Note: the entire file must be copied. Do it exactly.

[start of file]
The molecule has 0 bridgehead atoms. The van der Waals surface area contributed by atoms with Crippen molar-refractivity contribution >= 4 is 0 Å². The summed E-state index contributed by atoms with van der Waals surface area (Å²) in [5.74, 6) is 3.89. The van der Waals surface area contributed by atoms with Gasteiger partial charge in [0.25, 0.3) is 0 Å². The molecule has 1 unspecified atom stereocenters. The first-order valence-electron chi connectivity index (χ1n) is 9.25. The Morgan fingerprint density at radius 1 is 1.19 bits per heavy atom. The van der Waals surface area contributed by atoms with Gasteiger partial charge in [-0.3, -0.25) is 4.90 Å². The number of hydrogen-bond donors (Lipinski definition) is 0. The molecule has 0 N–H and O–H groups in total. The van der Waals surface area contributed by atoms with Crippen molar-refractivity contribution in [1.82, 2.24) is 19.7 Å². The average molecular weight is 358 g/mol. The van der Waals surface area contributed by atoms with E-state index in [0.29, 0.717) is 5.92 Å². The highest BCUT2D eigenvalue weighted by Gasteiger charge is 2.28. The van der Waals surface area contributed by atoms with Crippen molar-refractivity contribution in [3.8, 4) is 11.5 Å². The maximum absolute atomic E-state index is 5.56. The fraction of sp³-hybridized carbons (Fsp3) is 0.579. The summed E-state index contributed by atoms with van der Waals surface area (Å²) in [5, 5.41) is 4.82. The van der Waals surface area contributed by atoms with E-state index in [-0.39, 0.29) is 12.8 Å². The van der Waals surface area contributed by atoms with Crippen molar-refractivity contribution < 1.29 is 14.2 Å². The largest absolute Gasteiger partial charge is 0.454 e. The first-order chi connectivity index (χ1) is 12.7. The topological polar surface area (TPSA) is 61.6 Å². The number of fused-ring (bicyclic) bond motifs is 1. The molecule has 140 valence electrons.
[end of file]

The molecule has 0 bridgehead atoms. The van der Waals surface area contributed by atoms with Crippen molar-refractivity contribution >= 4 is 0 Å². The summed E-state index contributed by atoms with van der Waals surface area (Å²) in [5.74, 6) is 3.89. The van der Waals surface area contributed by atoms with Gasteiger partial charge in [0.25, 0.3) is 0 Å². The molecule has 1 unspecified atom stereocenters. The first-order valence-electron chi connectivity index (χ1n) is 9.25. The Morgan fingerprint density at radius 1 is 1.19 bits per heavy atom. The van der Waals surface area contributed by atoms with Gasteiger partial charge in [-0.3, -0.25) is 4.90 Å². The number of hydrogen-bond donors (Lipinski definition) is 0. The molecule has 0 N–H and O–H groups in total. The van der Waals surface area contributed by atoms with Crippen molar-refractivity contribution in [1.82, 2.24) is 19.7 Å². The average molecular weight is 358 g/mol. The van der Waals surface area contributed by atoms with E-state index in [0.29, 0.717) is 5.92 Å². The highest BCUT2D eigenvalue weighted by Gasteiger charge is 2.28. The van der Waals surface area contributed by atoms with Crippen molar-refractivity contribution in [3.8, 4) is 11.5 Å². The maximum absolute atomic E-state index is 5.56. The fraction of sp³-hybridized carbons (Fsp3) is 0.579. The summed E-state index contributed by atoms with van der Waals surface area (Å²) in [5, 5.41) is 4.82. The van der Waals surface area contributed by atoms with E-state index in [-0.39, 0.29) is 12.8 Å². The van der Waals surface area contributed by atoms with Crippen molar-refractivity contribution < 1.29 is 14.2 Å². The largest absolute Gasteiger partial charge is 0.454 e. The first-order chi connectivity index (χ1) is 12.7. The topological polar surface area (TPSA) is 61.6 Å². The number of fused-ring (bicyclic) bond motifs is 1. The molecule has 140 valence electrons.